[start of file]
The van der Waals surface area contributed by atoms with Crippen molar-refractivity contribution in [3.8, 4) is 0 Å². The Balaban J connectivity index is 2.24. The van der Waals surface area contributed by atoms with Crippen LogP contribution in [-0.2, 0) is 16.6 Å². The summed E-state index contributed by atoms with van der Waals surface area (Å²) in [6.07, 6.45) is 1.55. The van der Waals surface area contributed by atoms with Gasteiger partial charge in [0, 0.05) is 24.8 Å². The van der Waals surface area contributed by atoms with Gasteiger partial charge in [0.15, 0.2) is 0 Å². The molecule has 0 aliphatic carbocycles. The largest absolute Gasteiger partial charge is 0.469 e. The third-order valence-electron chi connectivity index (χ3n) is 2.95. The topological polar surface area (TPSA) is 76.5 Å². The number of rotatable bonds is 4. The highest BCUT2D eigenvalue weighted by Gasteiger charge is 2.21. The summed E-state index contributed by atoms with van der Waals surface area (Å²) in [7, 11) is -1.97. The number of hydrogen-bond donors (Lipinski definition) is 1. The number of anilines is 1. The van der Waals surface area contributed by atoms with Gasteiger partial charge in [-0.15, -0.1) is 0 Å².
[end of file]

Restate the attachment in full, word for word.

The van der Waals surface area contributed by atoms with Crippen molar-refractivity contribution in [3.8, 4) is 0 Å². The Balaban J connectivity index is 2.24. The van der Waals surface area contributed by atoms with Crippen LogP contribution in [-0.2, 0) is 16.6 Å². The summed E-state index contributed by atoms with van der Waals surface area (Å²) in [6.07, 6.45) is 1.55. The van der Waals surface area contributed by atoms with Gasteiger partial charge in [0, 0.05) is 24.8 Å². The van der Waals surface area contributed by atoms with Gasteiger partial charge in [0.15, 0.2) is 0 Å². The molecule has 0 aliphatic carbocycles. The largest absolute Gasteiger partial charge is 0.469 e. The third-order valence-electron chi connectivity index (χ3n) is 2.95. The topological polar surface area (TPSA) is 76.5 Å². The number of rotatable bonds is 4. The highest BCUT2D eigenvalue weighted by Gasteiger charge is 2.21. The summed E-state index contributed by atoms with van der Waals surface area (Å²) in [7, 11) is -1.97. The number of hydrogen-bond donors (Lipinski definition) is 1. The number of anilines is 1. The van der Waals surface area contributed by atoms with Gasteiger partial charge in [-0.15, -0.1) is 0 Å².